In the past 10 years, telecom infrastructure has been a key enabler of affordable mobile services in India and has driven the growth of wireless telecom networks, taking the then single digit teledensity to the present levels of over 80 per cent. The increase in teledensity has also contributed to the country’s GDP growth.
India’s telecom sector is poised for explosive growth in data usage and the infrastructure industry is on the threshold of a paradigm shift, indicated by the following trends:
- Total wireless subscribers: 1,033.63 million as on March 2016 and wireless teledensity: 81.38 per cent
- Broadband definition changed to 2 Mbps download
- Estimated number of towers: ~ 0.45 million with over 1.1 million base stations
- Data usage from the current 400 MB per subscriber/month to increase to at least four times in the next two to three years
- With data growth, the major revenue base of telecom operators to shift from voice to data in the near future
- The government’s Digital India initiative would enable citizens to have broadband connectivity, access to services on demand and digital literacy.
Emerging trends in the telecom infrastructure space can be attributed to the competitive landscape of the telecom industry, particularly post the entry of Reliance Jio Infocomm Limited (RJIL) with 4G-ready voice and data services.
In response to the launch of RJIL services offering free voice and attractive data plans, the competing operators have quickly swung into action by slashing 3G and 4G data package plans and are focusing on data network expansion in specific circles and cities. Tower companies are in turn able to market their towers for fresh tenancies as well as colocation of the existing tenants – 3G or 4G BTS. However, the feasibility of space, antenna loading and quick upgradation for additional power provisioning are necessary for making towers ready for installation of electronics.
Since each of the telecom operators has a unique mix of 800, 900, 1800, 2100 and 2300 MHz spectrum, their network plan in the same circle substantially differs based on the radio frequency propagation characteristics of each band.
Telecom operators are required to comply with EMF radiation levels as specified by the Department of Telecommunications (DoT), which are ten times stringent than the International Commission for Non Ionizing Radiation Protection. The secretary, DoT, recently launched public awareness programmes jointly with experts from the TERM cell, state and civic authorities, and industry and medical fields. This is a refreshing and commendable trend that has helped clear myths about radiation hazards relating to telecom towers and in turn reduced disruptions to telecom services.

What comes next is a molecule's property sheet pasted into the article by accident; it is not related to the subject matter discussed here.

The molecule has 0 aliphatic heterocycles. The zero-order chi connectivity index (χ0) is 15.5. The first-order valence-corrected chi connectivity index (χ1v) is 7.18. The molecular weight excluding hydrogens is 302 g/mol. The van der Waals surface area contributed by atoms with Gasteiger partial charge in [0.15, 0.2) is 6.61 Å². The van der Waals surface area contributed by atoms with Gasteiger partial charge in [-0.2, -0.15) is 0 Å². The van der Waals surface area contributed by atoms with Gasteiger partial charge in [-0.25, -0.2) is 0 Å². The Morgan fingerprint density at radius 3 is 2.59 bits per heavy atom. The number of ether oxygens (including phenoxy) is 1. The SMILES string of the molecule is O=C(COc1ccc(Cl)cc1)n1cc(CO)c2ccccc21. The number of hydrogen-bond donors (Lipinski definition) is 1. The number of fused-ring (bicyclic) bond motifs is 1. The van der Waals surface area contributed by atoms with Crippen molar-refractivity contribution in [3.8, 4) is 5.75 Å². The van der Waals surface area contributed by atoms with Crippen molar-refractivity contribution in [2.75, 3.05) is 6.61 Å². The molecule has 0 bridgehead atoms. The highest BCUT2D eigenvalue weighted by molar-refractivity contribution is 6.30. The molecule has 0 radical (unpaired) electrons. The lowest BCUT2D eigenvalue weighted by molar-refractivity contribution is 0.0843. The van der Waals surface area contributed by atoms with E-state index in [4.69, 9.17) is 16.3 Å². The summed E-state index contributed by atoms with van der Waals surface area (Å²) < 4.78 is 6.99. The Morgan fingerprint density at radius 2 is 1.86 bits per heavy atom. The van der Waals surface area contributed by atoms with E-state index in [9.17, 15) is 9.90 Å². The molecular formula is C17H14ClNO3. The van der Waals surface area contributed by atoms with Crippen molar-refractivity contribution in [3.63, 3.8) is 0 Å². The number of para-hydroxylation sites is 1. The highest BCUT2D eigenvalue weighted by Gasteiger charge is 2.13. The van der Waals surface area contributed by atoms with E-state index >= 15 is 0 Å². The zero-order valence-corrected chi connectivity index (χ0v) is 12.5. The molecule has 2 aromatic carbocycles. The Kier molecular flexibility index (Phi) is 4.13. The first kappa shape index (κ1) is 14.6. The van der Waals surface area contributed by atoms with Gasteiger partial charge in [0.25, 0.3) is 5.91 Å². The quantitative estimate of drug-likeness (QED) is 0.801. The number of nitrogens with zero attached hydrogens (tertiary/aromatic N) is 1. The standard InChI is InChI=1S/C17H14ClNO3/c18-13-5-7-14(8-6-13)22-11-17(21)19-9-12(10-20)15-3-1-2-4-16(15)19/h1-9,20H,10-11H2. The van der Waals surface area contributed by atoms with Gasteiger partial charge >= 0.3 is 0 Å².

Technology and its innovative trends in active as well as passive infrastructure have immense effect on the infrastructure industry. The major contributors are: Multi-technology BTS capable of 2G, 3G and 4G through software-defined radio with improved energy efficiency; dual-band or multi-band RF antenna with remote electrical tilt; remote radio head and base band unit-based split BTS, eliminating the requirement of shelter and air-conditioning; Wi-Fi, in-building solution and small cell for traffic offload in urban pockets; monopole towers with small footprint and faster erection; quick recharging and lithium-ion batteries; software solutions for productivity improvement through mobile apps, big data analytics, field workforce management automation, etc.
Tower installation permission/approval/NOC is a subject under the jurisdiction of the state or local municipal body. As per DoT guidelines of August 2013, it provides for a nominal one-time administrative fee as may be decided by the state government. However, there is too much inconsistency in the infrastructure policies of various local bodies as well as in the fees levied. DoT is in the process of enacting rules in this regard. Until then, this issue may continue to bother tower companies.
In recent times, the e-commerce industry has experienced a significant rise in demand from young as well as rural consumers. Tower companies find this an opportunity bundled with challenges such as availability of power and associated costs. Notwithstanding these difficulties, rural penetration will pay good dividends for the country and surely bridge the digital divide.
India has come a long way from the time when subscribers had to wait for months to get a land line connection, to a scenario where they now have affordable smartphones with high-speed data access. With satisfied end-users, tower companies feel contented that they have made their due contributions.